How do we recognise beauty?

The Washington Post set up and recorded an ingenious social experiment.

Joshua Bell is one of the world’s greatest violinists. His instrument of choice is a multimillion-dollar Stradivarius. If he played it for spare change, incognito, outside a bustling Metro stop in Washington, would anyone notice?

The results are thought-provoking, and the story beautifully told. It’s a long piece and I’m not about to spoil the ending. So enjoy the read. Includes video of the experiment.

A new blog every 1.4 seconds

Number of blogs - March 2007

If you haven’t taken a speed-reading course, maybe it’s time to consider it, because keeping up with the blogosphere is getting tougher all the time.

The latest report from Technorati chief executive Dave Sifry shows the number of blogs increasing by about 120,000 per day, although that’s a slightly lower rate of growth than six months ago. 

Here are highlights of Sifry’s State of the Live Web report (formerly the quarterly State of the Blogosphere): 

  • There are 70 million blogs in existence
  • About 120,000 new blogs each day, or…
  • 1.4 new blogs every second
  • 3000-7000 new splogs (fake, or spam blogs) created every day
  • Peak of 11,000 splogs per day last December
  • 1.5 million posts per day, or…
  • 17 posts per second
  • Growing from 35 to 75 million blogs took 320 days
  • 22 blogs among the top 100 sources linked to in Q4 2006 – up from 12 in the previous quarter
  • Japanese the #1 blogging language at 37%
  • English second at 33%
  • Chinese third at 8%
  • Italian fourth at 3%
  • Farsi a newcomer in the top 10 blogging languages at 1%
  • English the most even in postings around-the-clock
  • Tracking 230 million posts with tags or categories
  • 35% of all February 2007 posts used tags
  • 2.5 million blogs posted at least one tagged post in February
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    Do online readers really read more?

    A few days ago I blogged about the Poynter Institute’s latest EyeTrack study, which claimed that online readers of news stories read more of each story than print edition readers. [online 77%, broadsheet 62%, tabloid 57%]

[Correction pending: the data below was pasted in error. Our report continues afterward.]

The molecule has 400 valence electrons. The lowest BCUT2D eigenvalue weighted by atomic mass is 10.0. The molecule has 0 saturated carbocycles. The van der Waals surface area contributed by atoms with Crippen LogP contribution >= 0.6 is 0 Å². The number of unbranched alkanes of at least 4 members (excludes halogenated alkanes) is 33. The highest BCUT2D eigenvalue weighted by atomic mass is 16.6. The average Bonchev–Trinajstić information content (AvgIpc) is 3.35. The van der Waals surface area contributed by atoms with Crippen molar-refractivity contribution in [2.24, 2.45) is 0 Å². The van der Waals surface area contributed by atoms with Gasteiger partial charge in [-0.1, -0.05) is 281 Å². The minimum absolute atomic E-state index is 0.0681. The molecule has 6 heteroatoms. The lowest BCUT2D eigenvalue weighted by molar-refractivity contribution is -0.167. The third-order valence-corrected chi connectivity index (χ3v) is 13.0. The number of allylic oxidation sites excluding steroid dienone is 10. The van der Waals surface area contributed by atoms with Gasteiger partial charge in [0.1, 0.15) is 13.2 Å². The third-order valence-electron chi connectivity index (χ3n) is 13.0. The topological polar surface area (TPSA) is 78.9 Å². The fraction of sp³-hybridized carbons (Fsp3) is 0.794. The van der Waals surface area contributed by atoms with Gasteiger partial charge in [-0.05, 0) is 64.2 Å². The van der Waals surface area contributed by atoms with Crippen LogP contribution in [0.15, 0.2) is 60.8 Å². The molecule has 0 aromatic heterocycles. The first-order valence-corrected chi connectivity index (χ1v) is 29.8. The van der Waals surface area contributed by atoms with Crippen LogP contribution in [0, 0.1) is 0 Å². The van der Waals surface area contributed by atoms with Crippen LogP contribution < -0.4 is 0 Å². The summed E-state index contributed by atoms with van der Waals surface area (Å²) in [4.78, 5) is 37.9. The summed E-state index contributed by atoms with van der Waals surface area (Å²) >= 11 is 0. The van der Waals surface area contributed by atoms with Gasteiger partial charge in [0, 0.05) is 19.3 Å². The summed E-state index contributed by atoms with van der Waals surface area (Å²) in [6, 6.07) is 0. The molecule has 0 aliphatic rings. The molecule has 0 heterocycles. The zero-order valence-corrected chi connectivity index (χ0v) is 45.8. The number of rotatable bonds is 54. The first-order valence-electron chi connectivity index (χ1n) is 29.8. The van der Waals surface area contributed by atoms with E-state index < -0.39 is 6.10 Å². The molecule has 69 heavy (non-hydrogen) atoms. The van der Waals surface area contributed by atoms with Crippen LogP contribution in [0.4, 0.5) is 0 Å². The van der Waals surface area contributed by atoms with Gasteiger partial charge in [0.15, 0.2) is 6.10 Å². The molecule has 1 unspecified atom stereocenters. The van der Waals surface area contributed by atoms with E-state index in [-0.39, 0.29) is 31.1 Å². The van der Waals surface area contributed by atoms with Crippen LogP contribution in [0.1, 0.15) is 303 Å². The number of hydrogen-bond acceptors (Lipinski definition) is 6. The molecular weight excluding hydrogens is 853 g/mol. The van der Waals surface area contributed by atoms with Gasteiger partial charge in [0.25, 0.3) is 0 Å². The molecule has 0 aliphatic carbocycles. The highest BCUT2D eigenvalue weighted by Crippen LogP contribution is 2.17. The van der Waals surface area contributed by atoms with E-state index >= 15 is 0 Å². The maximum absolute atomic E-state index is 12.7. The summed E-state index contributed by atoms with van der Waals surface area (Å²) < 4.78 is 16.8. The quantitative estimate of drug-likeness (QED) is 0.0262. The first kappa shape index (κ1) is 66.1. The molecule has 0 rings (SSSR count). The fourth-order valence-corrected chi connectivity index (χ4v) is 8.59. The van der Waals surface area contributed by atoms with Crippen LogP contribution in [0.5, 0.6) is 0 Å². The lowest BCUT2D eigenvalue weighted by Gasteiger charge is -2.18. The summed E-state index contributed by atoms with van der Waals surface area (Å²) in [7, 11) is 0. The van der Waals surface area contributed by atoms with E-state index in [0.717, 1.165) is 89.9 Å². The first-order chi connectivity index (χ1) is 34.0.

I found the analysis unconvincing and commented in this blog that there was no comparision provided of typical story lengths. I followed that up with this comment on the Poynter site:

    Interesting study. I am wondering how the online stories compared in length to those in broadsheet and tabloid papers.

    Perhaps they were shorter, due to the online practice of “chunking” – breaking information into more digestible pieces.

    On the other hand, I’ve seen plenty of online stories that were longer than their print counterparts. This can happen when a story originating in a newspaper is enhanced and updated for the online edition where space is virtually unlimited.

    Could story length have affected the amount of each story that was read?

    Rick Edmonds, Media Business Analyst at the Poynter Institute, has responded to my comment as follows:

    Good question. During some editing/deeper digging this week, we have found that short stories were more frequent in online and that likely had some influence on the overall result.

    However if you back short stories out and analyze results only for medium and long stories, those are read, once selected, as thoroughly online as in print.

    So, rather than saying that online readers read more, Poynter is now saying they read as thoroughly as in print. That’s a big difference.

    And describing stories as “medium” or “long” really doesn’t solve the problem. The percentage of each story read ought to be judged against the length (word count) of each story. The story-length issue isn’t just important for comparing online versus print reading patterns, but also for comparing broadsheet versus tabloid.

    Online readers last longer

    Source: Poynter Institute EyeTrack07 study 

    Readers of online news read much further into stories than readers of print news, according to the latest Eye Track study by the Poynter Institute. 

    The 600 readers in the study, which was conducted in four US cities, were each given 15 minutes to read whatever stories they wished, while their eye movements were electronically recorded and analysed.

    Researchers found that online readers read, on average, 77 per cent of the way through each story they chose to read. Readers of tabloid newspapers read 57 per cent of each story they started, and broadsheet readers 62 per cent.

    [It would be helpful to know how the online stories compared in length to those in broadsheet and tabloid papers. It is possible that they were shorter, due to the online practice of chunking content – breaking it into more digestible pieces. On the other hand, I’ve seen plenty of online stories that were longer than their print counterparts. This can happen when a story originating in a newspaper is enhanced and updated for the online edition where space is virtually unlimited.]

    Continue reading